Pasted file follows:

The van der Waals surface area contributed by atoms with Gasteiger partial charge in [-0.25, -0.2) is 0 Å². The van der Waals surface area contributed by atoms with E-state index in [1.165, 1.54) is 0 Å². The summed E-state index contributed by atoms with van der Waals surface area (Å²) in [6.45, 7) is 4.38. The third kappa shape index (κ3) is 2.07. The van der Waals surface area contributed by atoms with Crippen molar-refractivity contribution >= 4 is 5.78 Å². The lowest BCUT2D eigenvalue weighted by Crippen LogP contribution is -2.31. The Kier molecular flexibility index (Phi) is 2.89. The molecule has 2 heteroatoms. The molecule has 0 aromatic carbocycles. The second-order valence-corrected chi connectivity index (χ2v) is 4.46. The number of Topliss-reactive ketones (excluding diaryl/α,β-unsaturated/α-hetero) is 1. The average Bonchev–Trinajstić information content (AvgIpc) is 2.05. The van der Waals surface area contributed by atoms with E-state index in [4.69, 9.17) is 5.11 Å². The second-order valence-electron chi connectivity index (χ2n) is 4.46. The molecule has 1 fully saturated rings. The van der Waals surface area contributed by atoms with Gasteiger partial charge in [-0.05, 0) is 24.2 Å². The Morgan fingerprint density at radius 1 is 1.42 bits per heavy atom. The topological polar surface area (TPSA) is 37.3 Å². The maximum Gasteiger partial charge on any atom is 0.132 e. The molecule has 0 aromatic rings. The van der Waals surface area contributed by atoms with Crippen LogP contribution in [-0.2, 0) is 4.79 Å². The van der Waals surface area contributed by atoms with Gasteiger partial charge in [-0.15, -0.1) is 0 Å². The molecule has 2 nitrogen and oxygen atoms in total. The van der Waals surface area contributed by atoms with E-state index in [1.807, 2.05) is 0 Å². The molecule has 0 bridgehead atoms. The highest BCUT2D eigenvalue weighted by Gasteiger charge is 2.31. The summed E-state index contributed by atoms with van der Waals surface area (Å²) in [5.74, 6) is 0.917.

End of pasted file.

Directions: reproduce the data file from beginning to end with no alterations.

The van der Waals surface area contributed by atoms with Gasteiger partial charge in [-0.25, -0.2) is 0 Å². The van der Waals surface area contributed by atoms with E-state index in [1.165, 1.54) is 0 Å². The summed E-state index contributed by atoms with van der Waals surface area (Å²) in [6.45, 7) is 4.38. The third kappa shape index (κ3) is 2.07. The van der Waals surface area contributed by atoms with Crippen molar-refractivity contribution >= 4 is 5.78 Å². The lowest BCUT2D eigenvalue weighted by Crippen LogP contribution is -2.31. The Kier molecular flexibility index (Phi) is 2.89. The molecule has 2 heteroatoms. The molecule has 0 aromatic carbocycles. The second-order valence-corrected chi connectivity index (χ2v) is 4.46. The number of Topliss-reactive ketones (excluding diaryl/α,β-unsaturated/α-hetero) is 1. The average Bonchev–Trinajstić information content (AvgIpc) is 2.05. The van der Waals surface area contributed by atoms with E-state index in [4.69, 9.17) is 5.11 Å². The second-order valence-electron chi connectivity index (χ2n) is 4.46. The molecule has 1 fully saturated rings. The van der Waals surface area contributed by atoms with Gasteiger partial charge in [-0.05, 0) is 24.2 Å². The Morgan fingerprint density at radius 1 is 1.42 bits per heavy atom. The topological polar surface area (TPSA) is 37.3 Å². The maximum Gasteiger partial charge on any atom is 0.132 e. The molecule has 0 aromatic rings. The van der Waals surface area contributed by atoms with Crippen LogP contribution in [-0.2, 0) is 4.79 Å². The van der Waals surface area contributed by atoms with Gasteiger partial charge in [-0.15, -0.1) is 0 Å². The molecule has 2 nitrogen and oxygen atoms in total. The van der Waals surface area contributed by atoms with E-state index in [1.807, 2.05) is 0 Å². The molecule has 0 bridgehead atoms. The highest BCUT2D eigenvalue weighted by Gasteiger charge is 2.31. The summed E-state index contributed by atoms with van der Waals surface area (Å²) in [5.74, 6) is 0.917.